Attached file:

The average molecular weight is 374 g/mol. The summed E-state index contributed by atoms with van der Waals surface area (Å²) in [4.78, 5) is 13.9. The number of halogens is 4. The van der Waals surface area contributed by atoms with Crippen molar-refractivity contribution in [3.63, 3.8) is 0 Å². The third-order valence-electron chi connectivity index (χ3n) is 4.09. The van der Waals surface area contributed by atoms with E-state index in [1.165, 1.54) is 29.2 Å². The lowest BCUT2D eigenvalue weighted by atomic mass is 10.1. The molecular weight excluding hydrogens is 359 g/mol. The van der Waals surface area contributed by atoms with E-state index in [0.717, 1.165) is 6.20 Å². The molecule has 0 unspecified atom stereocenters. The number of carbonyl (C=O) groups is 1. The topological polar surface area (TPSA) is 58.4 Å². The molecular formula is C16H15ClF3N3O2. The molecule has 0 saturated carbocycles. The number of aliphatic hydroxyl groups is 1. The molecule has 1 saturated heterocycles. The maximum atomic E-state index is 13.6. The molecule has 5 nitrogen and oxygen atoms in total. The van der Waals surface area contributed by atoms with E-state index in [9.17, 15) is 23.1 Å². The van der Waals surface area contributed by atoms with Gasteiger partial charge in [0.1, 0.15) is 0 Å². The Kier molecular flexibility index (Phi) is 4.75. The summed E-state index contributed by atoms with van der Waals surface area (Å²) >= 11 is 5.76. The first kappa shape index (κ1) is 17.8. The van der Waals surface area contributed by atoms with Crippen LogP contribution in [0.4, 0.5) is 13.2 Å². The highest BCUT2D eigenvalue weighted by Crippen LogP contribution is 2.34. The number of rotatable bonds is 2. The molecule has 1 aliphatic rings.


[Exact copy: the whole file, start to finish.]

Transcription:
The average molecular weight is 374 g/mol. The summed E-state index contributed by atoms with van der Waals surface area (Å²) in [4.78, 5) is 13.9. The number of halogens is 4. The van der Waals surface area contributed by atoms with Crippen molar-refractivity contribution in [3.63, 3.8) is 0 Å². The third-order valence-electron chi connectivity index (χ3n) is 4.09. The van der Waals surface area contributed by atoms with E-state index in [1.165, 1.54) is 29.2 Å². The lowest BCUT2D eigenvalue weighted by atomic mass is 10.1. The molecular weight excluding hydrogens is 359 g/mol. The van der Waals surface area contributed by atoms with E-state index in [0.717, 1.165) is 6.20 Å². The molecule has 0 unspecified atom stereocenters. The number of carbonyl (C=O) groups is 1. The topological polar surface area (TPSA) is 58.4 Å². The molecular formula is C16H15ClF3N3O2. The molecule has 0 saturated carbocycles. The number of aliphatic hydroxyl groups is 1. The molecule has 1 saturated heterocycles. The maximum atomic E-state index is 13.6. The molecule has 5 nitrogen and oxygen atoms in total. The van der Waals surface area contributed by atoms with E-state index in [9.17, 15) is 23.1 Å². The van der Waals surface area contributed by atoms with Gasteiger partial charge in [0.1, 0.15) is 0 Å². The Kier molecular flexibility index (Phi) is 4.75. The summed E-state index contributed by atoms with van der Waals surface area (Å²) >= 11 is 5.76. The first kappa shape index (κ1) is 17.8. The van der Waals surface area contributed by atoms with Crippen LogP contribution in [0.4, 0.5) is 13.2 Å². The highest BCUT2D eigenvalue weighted by Crippen LogP contribution is 2.34. The number of rotatable bonds is 2. The molecule has 1 aliphatic rings.